This is nothing new, by the way. Ancient theological constructions imagined a beginning with zero population growth, a system upended by humans (Genesis 1-3); and they imagined the end of time as a new world with zero population growth (cf. Mark 12:25 // Matt 22:30), but that world could only be brought on after the utter destruction of this one.

Comparing Jesus-Sayings Traditions (Part IV: Measuring Agreement)

Here I want to explore a way of measuring agreement between two versions of a saying, one that takes into account vocabulary, but also syntax. In other words, if one version alters the word order—and so alters the emphasis, the focus, the topic, etc.—then that is an element that has not been controlled. It should negatively impact the amount of control we find in the saying. What I propose is a correlation.

Take two versions that were close, Mark’s and Matthew’s. To remind you:

Mark 6:4: Οὐκ ἔστιν προφήτης ἄτιμος εἰ μὴ ἐν τῇ πατρίδι αὐτοῦ καὶ ἐν τοῖς συγγενεῦσιν αὐτοῦ καὶ ἐν τῇ οἰκίᾳ αὐτοῦ.

Matt 13:57: Οὐκ ἔστιν προφήτης ἄτιμος εἰ μὴ ἐν τῇ πατρίδι καὶ ἐν τῇ οἰκίᾳ αὐτοῦ.

Matthew omits only a few words (“and among his relatives” and “his”). In a previous post (here), I correlated the words in Mark with the words in Matthew. For example, in this case the first word in both versions is οὐκ, so we would have a point (1,1). The second word is ἔστιν in both cases, so we add the point (2,2). So far, so good. However, οὐκ is a negating adverb, but so is μή. With this saying we would hardly be tempted to correlate one to the other, but what if Mark says, “she does not look” (οὐκ βλέπει) where Luke has, “not looking” (μὴ βλεπομένη). The same verb, but in participle form rather than active indicative, which requires a different negating adverb. Should we not at least partially correlate the two?

We can weight points more or less heavily depending on how strong the correlation is. For example, the same verb in the same form may be given more weight than the same verb in a different form, or a synonymous verb in the same form. Consider a trivial comparison of John 1:51 and 4:48:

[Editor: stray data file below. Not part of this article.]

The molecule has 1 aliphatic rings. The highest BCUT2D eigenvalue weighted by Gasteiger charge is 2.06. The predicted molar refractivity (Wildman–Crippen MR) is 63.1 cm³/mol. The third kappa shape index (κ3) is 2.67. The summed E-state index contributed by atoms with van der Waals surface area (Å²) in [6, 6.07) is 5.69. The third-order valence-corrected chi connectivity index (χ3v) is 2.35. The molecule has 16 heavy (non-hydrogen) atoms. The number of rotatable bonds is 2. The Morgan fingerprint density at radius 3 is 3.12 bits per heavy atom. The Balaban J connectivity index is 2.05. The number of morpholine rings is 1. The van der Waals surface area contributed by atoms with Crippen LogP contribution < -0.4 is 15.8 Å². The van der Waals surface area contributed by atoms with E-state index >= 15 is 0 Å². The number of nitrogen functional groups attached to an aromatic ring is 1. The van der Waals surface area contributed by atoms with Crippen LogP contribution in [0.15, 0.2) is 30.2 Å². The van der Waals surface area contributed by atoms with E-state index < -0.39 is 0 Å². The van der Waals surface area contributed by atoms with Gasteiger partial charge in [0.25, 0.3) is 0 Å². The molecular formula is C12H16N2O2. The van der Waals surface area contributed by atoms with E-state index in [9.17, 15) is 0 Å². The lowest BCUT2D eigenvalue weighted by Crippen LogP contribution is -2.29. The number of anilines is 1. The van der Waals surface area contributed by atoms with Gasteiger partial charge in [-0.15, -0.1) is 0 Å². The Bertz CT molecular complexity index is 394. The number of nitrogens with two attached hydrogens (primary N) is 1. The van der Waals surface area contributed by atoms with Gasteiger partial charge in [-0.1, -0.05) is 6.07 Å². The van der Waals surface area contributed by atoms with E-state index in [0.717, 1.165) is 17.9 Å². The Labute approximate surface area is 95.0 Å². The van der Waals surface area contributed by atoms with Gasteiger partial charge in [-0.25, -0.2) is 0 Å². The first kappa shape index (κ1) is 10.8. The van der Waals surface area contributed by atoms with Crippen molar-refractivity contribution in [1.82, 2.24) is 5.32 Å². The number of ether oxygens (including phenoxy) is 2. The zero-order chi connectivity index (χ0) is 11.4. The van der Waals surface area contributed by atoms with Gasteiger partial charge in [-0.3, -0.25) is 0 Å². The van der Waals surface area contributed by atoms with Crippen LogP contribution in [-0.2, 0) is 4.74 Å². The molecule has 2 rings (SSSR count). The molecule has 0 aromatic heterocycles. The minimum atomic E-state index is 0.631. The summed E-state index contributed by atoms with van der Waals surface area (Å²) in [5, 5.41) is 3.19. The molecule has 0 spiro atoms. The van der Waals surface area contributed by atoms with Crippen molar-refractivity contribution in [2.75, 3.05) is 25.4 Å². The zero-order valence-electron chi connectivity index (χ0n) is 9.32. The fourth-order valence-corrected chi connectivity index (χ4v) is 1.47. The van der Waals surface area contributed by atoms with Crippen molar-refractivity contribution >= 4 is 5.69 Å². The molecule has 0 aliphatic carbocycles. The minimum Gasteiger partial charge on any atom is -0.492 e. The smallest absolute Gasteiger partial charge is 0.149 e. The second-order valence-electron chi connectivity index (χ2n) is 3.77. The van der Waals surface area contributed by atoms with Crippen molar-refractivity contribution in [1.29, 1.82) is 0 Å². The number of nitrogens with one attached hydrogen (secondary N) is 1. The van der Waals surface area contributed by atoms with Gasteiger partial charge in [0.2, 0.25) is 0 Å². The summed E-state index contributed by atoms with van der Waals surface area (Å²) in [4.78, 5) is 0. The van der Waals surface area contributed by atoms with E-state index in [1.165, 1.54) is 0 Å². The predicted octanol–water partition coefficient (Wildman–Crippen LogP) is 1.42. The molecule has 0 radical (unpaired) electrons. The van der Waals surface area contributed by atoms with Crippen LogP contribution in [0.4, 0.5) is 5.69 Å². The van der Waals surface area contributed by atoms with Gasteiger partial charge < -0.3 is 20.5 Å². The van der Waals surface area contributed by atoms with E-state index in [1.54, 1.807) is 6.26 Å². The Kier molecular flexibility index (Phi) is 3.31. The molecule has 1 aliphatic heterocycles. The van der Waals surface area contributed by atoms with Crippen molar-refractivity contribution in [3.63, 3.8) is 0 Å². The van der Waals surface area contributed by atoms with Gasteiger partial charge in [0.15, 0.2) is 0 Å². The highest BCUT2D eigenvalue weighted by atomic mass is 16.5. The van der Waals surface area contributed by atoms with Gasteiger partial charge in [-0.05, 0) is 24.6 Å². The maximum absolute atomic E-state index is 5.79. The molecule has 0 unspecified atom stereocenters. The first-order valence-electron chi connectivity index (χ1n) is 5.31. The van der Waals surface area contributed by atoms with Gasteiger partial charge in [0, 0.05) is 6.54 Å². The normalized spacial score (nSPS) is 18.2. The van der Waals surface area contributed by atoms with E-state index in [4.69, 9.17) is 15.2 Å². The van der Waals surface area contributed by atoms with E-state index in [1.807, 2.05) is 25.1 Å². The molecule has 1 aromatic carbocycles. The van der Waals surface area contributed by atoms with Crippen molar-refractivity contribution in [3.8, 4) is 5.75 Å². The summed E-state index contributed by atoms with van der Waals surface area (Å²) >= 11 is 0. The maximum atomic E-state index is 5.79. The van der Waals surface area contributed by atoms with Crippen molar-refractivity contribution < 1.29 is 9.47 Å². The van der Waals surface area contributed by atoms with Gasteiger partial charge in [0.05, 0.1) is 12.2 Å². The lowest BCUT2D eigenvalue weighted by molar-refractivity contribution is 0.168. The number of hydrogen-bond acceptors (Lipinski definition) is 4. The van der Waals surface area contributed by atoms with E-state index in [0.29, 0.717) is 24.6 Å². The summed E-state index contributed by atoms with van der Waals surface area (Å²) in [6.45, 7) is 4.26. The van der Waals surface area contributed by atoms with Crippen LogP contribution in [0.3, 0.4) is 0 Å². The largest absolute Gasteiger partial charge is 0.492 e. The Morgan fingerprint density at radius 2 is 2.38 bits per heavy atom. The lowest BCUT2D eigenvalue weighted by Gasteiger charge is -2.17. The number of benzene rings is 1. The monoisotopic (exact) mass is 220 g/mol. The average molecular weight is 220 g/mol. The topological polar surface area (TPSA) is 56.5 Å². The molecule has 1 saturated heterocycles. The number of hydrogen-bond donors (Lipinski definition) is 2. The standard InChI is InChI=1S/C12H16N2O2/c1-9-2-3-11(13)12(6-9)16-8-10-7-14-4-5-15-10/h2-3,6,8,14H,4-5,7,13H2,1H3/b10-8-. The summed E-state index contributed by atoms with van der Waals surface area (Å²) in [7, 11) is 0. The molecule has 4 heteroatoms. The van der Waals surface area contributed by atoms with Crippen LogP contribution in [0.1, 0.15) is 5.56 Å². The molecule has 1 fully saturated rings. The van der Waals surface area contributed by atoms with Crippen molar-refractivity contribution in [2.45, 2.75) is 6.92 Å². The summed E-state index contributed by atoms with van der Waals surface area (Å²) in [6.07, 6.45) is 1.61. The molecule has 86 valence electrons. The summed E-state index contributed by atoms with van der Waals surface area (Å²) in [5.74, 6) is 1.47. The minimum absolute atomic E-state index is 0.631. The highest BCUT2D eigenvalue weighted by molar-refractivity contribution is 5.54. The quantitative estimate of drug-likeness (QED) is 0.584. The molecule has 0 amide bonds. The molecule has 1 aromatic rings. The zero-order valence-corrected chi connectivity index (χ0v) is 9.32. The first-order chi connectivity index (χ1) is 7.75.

John 1:51: And he [Jesus] said to him (καὶ λέγει αὐτῷ)…

John 4:48: Then Jesus said to him (εἶπεν οὖν ὁ Ἰησοῦς πρὸς αὐτόν)…

The basic thrust is the same, but if we strictly matched one to the other, there would be no points of agreement! One names the speaker, the other doesn’t. One uses the historical present tense of λέγω, the other uses the aorist (past tense). One uses the dative for “to him,” the other a preposition with the accusative. Yet it would be silly to say that these two phrases have nothing in common.

There are at least two points of contact: they use the same verb (“said”), and the statement is addressed to a single, masculine third party (“to him”). We might, for example, assign points based on pre-set criteria:

Verb:   Same verb        +2                                Noun: Same noun        +2

Synonym         +1                                              Synonym         +1

Same person    +1                                            Same number   +1

Same tense       +1                                            Same case        +1

In this case, λέγει and εἶπεν would get a weight of 3 out of 4 for being the same verb with the same person, but different tenses. αὐτῷ and αὐτόν would get also get 3 out of 4 for being the same pronoun with the same number, but different cases.

Scholars generally treat verbs and nouns as more important, and this weighting would recognize that. For other types of words, we might give them less weight:

Adverb/preposition/particle:    Same word       +2                    Article: Case                +1

Synonym         +1                                    Number           +1

So now let’s return to Mark and Matthew:

Strengths

Mark Matt

This gives the following correlation:

Mark Matt Correlation

Two things to note. First, the correlation is still strong (r2 > 50%) even with all the duplications. Second, the slope of the best fit line is 0.539, which is positive and deviates from the ideal slope (1) by 46.1%.

Now let’s take two versions of the saying that are not particularly close, John’s and Luke’s. To remind you:

Luke 4:24: Ἀμὴν λέγω ὑμῖν ὅτι οὐδεὶς προφήτης δεκτός ἐστιν ἐν τῇ πατρίδι αὐτοῦ.

Amen I tell you, no prophet is acceptable in his homeland.

John 4:44: προφήτης ἐν τῇ ἰδίᾳ πατρίδι τιμὴν οὐκ ἔχει

A prophet in his own homeland does not have honor.